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Former three-weight king Duke McKenzie honored for boxing charity work

Duke McKenzie (right) with older brother Clinton. Photo by Derek Rowe
30
Aug

On Sunday afternoon, former three-weight world champion Duke McKenzie was recognized for his work with the Ringside Charitable Trust, the British Ex-Boxer’s association and the Croydon Ex-Boxer’s association.

McKenzie, who has been involved in helping former boxers for some time, was honored with a plaque at the house he grew up in at 103 Birchanger Road in South London.

“The main people who were responsible for the plaque are (RCT Treasurer) Paul Fairweather and (Chairman) Dave Harris, and they did me proud,” McKenzie told The Ring. “This is legacy; this house is going to be standing for another 100 years. The plaque is beautiful.”

McKenzie, who boxed professionally from 1982 to 1998, and won world titles at flyweight, bantamweight and junior featherweight, regularly helps raise funds.



“The work I do as an ambassador for the Ringside Charitable Trust is to promote their cause,” he explained. “I attend functions in the U.K. and abroad. All money raised goes directly to them.

“I’m obviously very passionate about this, having served 17 years as a professional boxer. It’s time to give back.”

Photo by Derek Rowe

The 59-year-old father of three traveled to Orlando, Florida, earlier this year and was part of a special event.

“It was entitled ‘A Night in my Shoes’ in conjunction with Kids Beating Cancer and The Moth Foundation,” McKenzie said. “They help raise awareness. David Moth and his lovely wife, Marion, are pretty much bankrolling it. They put us up in an excellent hotel, and we had two events on different nights.

“We had a 5-star Gala night, where the general public could come along and listen to our stories. Michael Watson, Tony Sibson, Jimmy Batten, Derek Williams, Colin McMillan, Robbie Regan, James Cooke, and several other boxers were there. Some of these guys need a lot of help.

“What the Ringside Charitable Trust is doing is giving these guys opportunities to see the world and meet different people and give them joy in their lives. To me, that’s absolutely outstanding because that could be me one day.

“It’s just nice to know there’s somebody out there who cares. I think for any fighter who has laced up a pair of gloves in their life, all they want when their careers are finished is not to be forgotten. They want appreciation for the years of hard work they have put into the sport of boxing. If you need support, that’s what [the Ringside Charitable Trust] is providing.”

McKenzie feels that the fallen heroes who gave blood, sweat and tears are all too often pushed to one side.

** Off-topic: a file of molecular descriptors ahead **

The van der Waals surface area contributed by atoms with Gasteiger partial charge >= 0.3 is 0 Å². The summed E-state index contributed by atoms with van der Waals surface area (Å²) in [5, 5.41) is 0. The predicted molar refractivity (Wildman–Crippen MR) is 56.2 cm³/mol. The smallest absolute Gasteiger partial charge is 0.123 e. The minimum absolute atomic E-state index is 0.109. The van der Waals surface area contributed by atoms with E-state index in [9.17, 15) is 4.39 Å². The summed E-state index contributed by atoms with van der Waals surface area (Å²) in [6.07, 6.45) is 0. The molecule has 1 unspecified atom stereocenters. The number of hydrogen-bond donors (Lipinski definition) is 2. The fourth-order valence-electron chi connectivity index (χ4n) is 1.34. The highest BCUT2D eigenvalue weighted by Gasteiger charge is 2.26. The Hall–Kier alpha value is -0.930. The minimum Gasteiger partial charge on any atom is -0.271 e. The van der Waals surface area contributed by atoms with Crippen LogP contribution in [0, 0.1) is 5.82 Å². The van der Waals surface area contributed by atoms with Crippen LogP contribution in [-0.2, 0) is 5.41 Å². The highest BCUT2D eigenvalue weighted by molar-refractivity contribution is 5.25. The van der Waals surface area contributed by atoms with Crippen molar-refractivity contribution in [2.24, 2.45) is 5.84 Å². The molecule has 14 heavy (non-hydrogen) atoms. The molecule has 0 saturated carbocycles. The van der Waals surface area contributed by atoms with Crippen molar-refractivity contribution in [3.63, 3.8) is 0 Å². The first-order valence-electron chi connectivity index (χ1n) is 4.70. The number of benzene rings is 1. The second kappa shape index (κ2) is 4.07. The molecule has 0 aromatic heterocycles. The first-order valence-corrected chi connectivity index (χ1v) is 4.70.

“They’ve given so much to this sport,” said the three-time champion. “It’s almost like the boxing world has forgotten about them and turned their back on them – it’s wrong.

“Promoters are in a position to give fighters the right guidance and point them in the right direction. [My old manger/ promoter] Micky Duff said to me, ‘Spend a little, save a lot.’ I listened to what he told me. It was constructive advice. I don’t know if promoters do that today.”

From left to right: Paul Fairweather, Clinton McKenzie, Duke McKenzie and Dave Harris. Photo by Derek Rowe

McKenzie applies the same hard work and commitment to this cause as he did to his own fight career.

“I do counseling,” he said. “I’m not qualified with a degree, but with over 20 years in boxing, both amateur and professional, I have vast experience in spotting certain signs that a boxer shows when there’re struggling.

“I’m no expert, but I see this as my calling. I’m not a promoter, coach, or cut man. The long-term plan is to become a counselor and really make a difference.”

McKenzie disclosed that the Ringside Charitable Trust have big plans for the future to lighten the load on stricken fighters.

“They’re trying to raise money to build a state-of-the-art care home,” he said. “They want to build a 30-bedroom care home. They’ve raised quite a lot of money to date. They’re going to have their own bedrooms, a games room, a pool room, cinema and alcohol free bar. They’re going to make it a real home for ex-boxers.

“It’s not just about getting it up and running; it’s the maintenance. It’s got to be fully staffed and it’s going to be for ex-boxers who have fallen on hard times.”

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Questions and/or comments can be sent to Anson at [email protected] and you can follow him on Twitter @AnsonWainwright

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